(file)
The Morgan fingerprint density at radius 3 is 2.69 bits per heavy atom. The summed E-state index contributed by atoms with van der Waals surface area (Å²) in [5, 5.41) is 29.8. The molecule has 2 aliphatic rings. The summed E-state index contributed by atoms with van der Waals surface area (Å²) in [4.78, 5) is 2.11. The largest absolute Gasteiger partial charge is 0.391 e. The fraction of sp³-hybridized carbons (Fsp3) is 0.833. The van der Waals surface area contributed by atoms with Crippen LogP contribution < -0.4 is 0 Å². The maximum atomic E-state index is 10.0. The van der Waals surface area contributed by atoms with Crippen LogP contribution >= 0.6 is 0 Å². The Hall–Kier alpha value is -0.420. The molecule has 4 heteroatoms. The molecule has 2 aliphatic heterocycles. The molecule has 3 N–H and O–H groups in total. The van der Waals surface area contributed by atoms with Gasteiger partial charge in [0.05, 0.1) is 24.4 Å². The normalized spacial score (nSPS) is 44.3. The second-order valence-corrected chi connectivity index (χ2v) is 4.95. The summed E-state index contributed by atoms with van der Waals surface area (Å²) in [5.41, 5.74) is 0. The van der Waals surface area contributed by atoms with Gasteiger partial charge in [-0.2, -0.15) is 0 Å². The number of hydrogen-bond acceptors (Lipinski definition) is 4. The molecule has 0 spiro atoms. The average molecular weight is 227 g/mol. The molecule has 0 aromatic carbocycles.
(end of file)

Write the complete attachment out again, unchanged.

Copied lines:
The Morgan fingerprint density at radius 3 is 2.69 bits per heavy atom. The summed E-state index contributed by atoms with van der Waals surface area (Å²) in [5, 5.41) is 29.8. The molecule has 2 aliphatic rings. The summed E-state index contributed by atoms with van der Waals surface area (Å²) in [4.78, 5) is 2.11. The largest absolute Gasteiger partial charge is 0.391 e. The fraction of sp³-hybridized carbons (Fsp3) is 0.833. The van der Waals surface area contributed by atoms with Crippen LogP contribution < -0.4 is 0 Å². The maximum atomic E-state index is 10.0. The van der Waals surface area contributed by atoms with Crippen LogP contribution >= 0.6 is 0 Å². The Hall–Kier alpha value is -0.420. The molecule has 4 heteroatoms. The molecule has 2 aliphatic heterocycles. The molecule has 3 N–H and O–H groups in total. The van der Waals surface area contributed by atoms with Gasteiger partial charge in [0.05, 0.1) is 24.4 Å². The normalized spacial score (nSPS) is 44.3. The second-order valence-corrected chi connectivity index (χ2v) is 4.95. The summed E-state index contributed by atoms with van der Waals surface area (Å²) in [5.41, 5.74) is 0. The van der Waals surface area contributed by atoms with Gasteiger partial charge in [-0.2, -0.15) is 0 Å². The number of hydrogen-bond acceptors (Lipinski definition) is 4. The molecule has 0 spiro atoms. The average molecular weight is 227 g/mol. The molecule has 0 aromatic carbocycles.